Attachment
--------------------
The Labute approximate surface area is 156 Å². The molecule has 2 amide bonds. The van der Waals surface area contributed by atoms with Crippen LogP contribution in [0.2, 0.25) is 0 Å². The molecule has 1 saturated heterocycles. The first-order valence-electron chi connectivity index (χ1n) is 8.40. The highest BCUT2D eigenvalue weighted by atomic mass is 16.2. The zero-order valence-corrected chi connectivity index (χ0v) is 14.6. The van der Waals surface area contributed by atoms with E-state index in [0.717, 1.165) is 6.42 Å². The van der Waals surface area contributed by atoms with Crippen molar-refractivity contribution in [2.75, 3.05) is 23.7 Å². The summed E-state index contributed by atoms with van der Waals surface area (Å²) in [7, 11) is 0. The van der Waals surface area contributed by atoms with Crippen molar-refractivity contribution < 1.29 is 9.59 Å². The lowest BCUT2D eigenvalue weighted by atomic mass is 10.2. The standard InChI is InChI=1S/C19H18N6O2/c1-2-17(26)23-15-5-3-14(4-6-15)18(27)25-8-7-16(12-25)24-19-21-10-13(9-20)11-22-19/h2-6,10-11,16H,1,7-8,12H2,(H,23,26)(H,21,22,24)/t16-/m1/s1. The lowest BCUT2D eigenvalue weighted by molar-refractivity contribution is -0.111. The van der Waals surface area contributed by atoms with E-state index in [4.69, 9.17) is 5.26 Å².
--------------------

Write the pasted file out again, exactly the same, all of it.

The Labute approximate surface area is 156 Å². The molecule has 2 amide bonds. The van der Waals surface area contributed by atoms with Crippen LogP contribution in [0.2, 0.25) is 0 Å². The molecule has 1 saturated heterocycles. The first-order valence-electron chi connectivity index (χ1n) is 8.40. The highest BCUT2D eigenvalue weighted by atomic mass is 16.2. The zero-order valence-corrected chi connectivity index (χ0v) is 14.6. The van der Waals surface area contributed by atoms with E-state index in [0.717, 1.165) is 6.42 Å². The van der Waals surface area contributed by atoms with Crippen molar-refractivity contribution in [2.75, 3.05) is 23.7 Å². The summed E-state index contributed by atoms with van der Waals surface area (Å²) in [7, 11) is 0. The van der Waals surface area contributed by atoms with Crippen molar-refractivity contribution < 1.29 is 9.59 Å². The lowest BCUT2D eigenvalue weighted by atomic mass is 10.2. The standard InChI is InChI=1S/C19H18N6O2/c1-2-17(26)23-15-5-3-14(4-6-15)18(27)25-8-7-16(12-25)24-19-21-10-13(9-20)11-22-19/h2-6,10-11,16H,1,7-8,12H2,(H,23,26)(H,21,22,24)/t16-/m1/s1. The lowest BCUT2D eigenvalue weighted by molar-refractivity contribution is -0.111. The van der Waals surface area contributed by atoms with E-state index in [4.69, 9.17) is 5.26 Å².